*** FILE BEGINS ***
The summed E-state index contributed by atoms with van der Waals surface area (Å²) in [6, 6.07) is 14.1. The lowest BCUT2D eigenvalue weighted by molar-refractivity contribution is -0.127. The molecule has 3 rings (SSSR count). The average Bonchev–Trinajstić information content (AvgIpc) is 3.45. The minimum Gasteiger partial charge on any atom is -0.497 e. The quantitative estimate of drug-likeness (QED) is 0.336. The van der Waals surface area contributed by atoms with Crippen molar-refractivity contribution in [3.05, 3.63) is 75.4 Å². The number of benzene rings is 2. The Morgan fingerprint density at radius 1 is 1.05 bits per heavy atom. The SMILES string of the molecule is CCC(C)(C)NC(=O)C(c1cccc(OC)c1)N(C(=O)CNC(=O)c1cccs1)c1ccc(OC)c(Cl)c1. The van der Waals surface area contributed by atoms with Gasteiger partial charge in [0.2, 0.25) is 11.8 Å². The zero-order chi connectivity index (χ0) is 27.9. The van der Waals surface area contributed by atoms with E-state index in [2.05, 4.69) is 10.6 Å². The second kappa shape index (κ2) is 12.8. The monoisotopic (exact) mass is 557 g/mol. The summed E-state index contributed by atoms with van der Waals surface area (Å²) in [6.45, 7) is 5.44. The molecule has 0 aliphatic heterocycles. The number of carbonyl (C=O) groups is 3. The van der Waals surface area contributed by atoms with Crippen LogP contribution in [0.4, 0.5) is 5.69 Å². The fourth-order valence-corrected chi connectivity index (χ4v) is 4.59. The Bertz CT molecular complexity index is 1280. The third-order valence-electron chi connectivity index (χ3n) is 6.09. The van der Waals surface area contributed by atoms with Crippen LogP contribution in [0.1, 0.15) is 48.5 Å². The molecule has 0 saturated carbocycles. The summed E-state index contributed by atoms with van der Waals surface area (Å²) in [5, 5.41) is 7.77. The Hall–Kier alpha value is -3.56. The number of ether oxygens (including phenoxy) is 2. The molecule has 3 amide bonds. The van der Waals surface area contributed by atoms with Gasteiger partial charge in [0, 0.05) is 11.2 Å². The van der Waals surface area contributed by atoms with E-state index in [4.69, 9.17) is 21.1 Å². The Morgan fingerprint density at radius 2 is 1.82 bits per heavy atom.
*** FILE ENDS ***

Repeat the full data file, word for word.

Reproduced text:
The summed E-state index contributed by atoms with van der Waals surface area (Å²) in [6, 6.07) is 14.1. The lowest BCUT2D eigenvalue weighted by molar-refractivity contribution is -0.127. The molecule has 3 rings (SSSR count). The average Bonchev–Trinajstić information content (AvgIpc) is 3.45. The minimum Gasteiger partial charge on any atom is -0.497 e. The quantitative estimate of drug-likeness (QED) is 0.336. The van der Waals surface area contributed by atoms with Crippen molar-refractivity contribution in [3.05, 3.63) is 75.4 Å². The number of benzene rings is 2. The Morgan fingerprint density at radius 1 is 1.05 bits per heavy atom. The SMILES string of the molecule is CCC(C)(C)NC(=O)C(c1cccc(OC)c1)N(C(=O)CNC(=O)c1cccs1)c1ccc(OC)c(Cl)c1. The van der Waals surface area contributed by atoms with Gasteiger partial charge in [0.2, 0.25) is 11.8 Å². The zero-order chi connectivity index (χ0) is 27.9. The van der Waals surface area contributed by atoms with E-state index in [2.05, 4.69) is 10.6 Å². The second kappa shape index (κ2) is 12.8. The monoisotopic (exact) mass is 557 g/mol. The summed E-state index contributed by atoms with van der Waals surface area (Å²) in [6.45, 7) is 5.44. The molecule has 0 aliphatic heterocycles. The number of carbonyl (C=O) groups is 3. The van der Waals surface area contributed by atoms with Crippen LogP contribution in [0.4, 0.5) is 5.69 Å². The fourth-order valence-corrected chi connectivity index (χ4v) is 4.59. The Bertz CT molecular complexity index is 1280. The third-order valence-electron chi connectivity index (χ3n) is 6.09. The van der Waals surface area contributed by atoms with Crippen LogP contribution in [0.1, 0.15) is 48.5 Å². The molecule has 0 saturated carbocycles. The summed E-state index contributed by atoms with van der Waals surface area (Å²) in [5, 5.41) is 7.77. The Hall–Kier alpha value is -3.56. The number of ether oxygens (including phenoxy) is 2. The molecule has 3 amide bonds. The van der Waals surface area contributed by atoms with Gasteiger partial charge in [0, 0.05) is 11.2 Å². The van der Waals surface area contributed by atoms with E-state index in [4.69, 9.17) is 21.1 Å². The Morgan fingerprint density at radius 2 is 1.82 bits per heavy atom.